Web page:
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ICO (PlayStation 2) artwork

ICO (PlayStation 2) review

"Though intimacy between individuals is one of the most important experiences of the human condition, video games have remained understandably silent on the subject. When attempting to mimic the narrative techniques of films, video games can only come so far – evoking real attachment to polygonal actors is an enormous feat, and one in which most games comically fail. In addition, there are so many negative, misunderstood (cf. Mass Effect on Fox News), and downright misogynist representat..."

Though intimacy between individuals is one of the most important experiences of the human condition, video games have remained understandably silent on the subject. When attempting to mimic the narrative techniques of films, video games can only come so far – evoking real attachment to polygonal actors is an enormous feat, and one in which most games comically fail. In addition, there are so many negative, misunderstood (cf. Mass Effect on Fox News), and downright misogynist representations of romance in games that the subject is generally avoided entirely.

Taking this into consideration, the premise of Ico is surprisingly bold. It takes one of the most reviled gameplay styles, the escort/protection mission in which the player must guide an NPC through some dangerous situation, and expands it into an entire game about the relationship between a young boy and girl who have been held captive in a dilapidated castle. It’s short, sparse on dialogue, sparse on cinematics, sparse on music, offers no bonus for replaying, executes simple puzzles, and is virtually void of difficulty. It’s a crass contrast to conventional ideas of how a game should play and tell its story.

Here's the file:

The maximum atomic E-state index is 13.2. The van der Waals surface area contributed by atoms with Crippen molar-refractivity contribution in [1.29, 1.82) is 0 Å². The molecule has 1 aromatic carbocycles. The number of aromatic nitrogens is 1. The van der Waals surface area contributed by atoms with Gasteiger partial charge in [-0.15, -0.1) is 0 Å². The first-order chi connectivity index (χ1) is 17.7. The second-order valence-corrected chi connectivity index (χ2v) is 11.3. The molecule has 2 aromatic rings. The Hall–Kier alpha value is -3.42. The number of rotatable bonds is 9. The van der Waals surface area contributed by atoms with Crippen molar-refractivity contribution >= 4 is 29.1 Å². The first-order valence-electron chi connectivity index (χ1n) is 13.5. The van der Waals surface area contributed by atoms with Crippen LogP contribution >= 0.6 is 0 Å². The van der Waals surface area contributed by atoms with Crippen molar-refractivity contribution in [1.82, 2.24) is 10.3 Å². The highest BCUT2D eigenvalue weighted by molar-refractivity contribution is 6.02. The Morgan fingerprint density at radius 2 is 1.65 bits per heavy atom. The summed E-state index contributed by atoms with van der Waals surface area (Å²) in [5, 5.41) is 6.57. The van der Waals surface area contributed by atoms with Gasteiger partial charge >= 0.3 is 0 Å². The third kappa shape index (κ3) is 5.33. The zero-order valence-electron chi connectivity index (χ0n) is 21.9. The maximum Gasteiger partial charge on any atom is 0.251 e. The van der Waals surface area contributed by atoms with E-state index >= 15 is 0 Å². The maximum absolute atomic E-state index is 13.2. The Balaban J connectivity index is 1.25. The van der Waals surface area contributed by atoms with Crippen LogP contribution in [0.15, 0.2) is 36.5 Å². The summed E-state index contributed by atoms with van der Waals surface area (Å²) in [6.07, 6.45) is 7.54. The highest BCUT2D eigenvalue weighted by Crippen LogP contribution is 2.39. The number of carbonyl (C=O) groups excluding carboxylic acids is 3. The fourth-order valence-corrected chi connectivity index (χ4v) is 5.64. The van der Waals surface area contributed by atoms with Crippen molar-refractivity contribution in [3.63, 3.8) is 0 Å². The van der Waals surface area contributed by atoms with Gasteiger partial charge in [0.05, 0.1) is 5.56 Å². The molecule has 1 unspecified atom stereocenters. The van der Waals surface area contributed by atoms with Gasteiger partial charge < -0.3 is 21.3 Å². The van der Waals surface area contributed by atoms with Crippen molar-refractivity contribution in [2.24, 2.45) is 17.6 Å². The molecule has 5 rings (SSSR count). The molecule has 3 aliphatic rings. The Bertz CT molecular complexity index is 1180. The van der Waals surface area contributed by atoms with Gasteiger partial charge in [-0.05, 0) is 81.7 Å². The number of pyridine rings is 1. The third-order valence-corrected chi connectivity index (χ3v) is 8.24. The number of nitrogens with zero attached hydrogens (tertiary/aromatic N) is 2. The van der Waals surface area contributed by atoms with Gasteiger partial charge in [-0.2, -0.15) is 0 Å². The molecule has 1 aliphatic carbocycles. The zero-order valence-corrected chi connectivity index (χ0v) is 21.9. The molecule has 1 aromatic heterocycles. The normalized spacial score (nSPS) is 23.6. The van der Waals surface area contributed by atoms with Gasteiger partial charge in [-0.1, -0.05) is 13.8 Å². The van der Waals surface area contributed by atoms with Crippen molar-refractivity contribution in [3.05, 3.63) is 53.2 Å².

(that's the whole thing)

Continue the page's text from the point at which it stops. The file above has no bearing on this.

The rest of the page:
If you approach Ico with the expectation of leveling up and comboing things to death in some sort of grand epic, then you’d be missing the point entirely. I’m not quite sure if “game” is even a fitting word for Ico as it seems like an insult to its artistic integrity. It puts the heavy handed narrative techniques used in most story-driven games, generally games that are attempting to imitate films, to shame. Imagine being placed inside a quasi-surrealistic painting and left to your own bidding – that is Ico in brief; a brilliant, beautiful, and captivating experience that will haunt you long after its final moments.

You are a child named Ico who has been born with horns. For this deformity, he has been taken to a ruined castle on an island, locked in a prison cell, and abandoned. He manages to escape confinement and, after a dream, encounters a radiant girl in a white dress, locked in a cage and suspended high in a tower. Soon after Ico frees her, a shadowy figure appears and attempts to carry her off. Ico fights the shadow off with a stick, grabs the girl (named Yorda) by the hand, and proceeds to lead her through the castle to escape.

This is the basis for the rest of the game – lead Yorda to the castle’s exit while protecting her from shadows. Don’t let this fool you as you will not be fighting shadows very often. When they appear, they generally ignore you anyway and chase after Yorda instead; try to fight them off with a stick and they will hit you back, but only to brush you aside. You have no health bar either, so the only way you can lose your game is if a shadow succeeds in carrying Yorda to a nearby portal in the floor, at which point she will slowly sink away into the ground. Run to her and grab her by the arm, then pull her to safety lest she be imprisoned once again.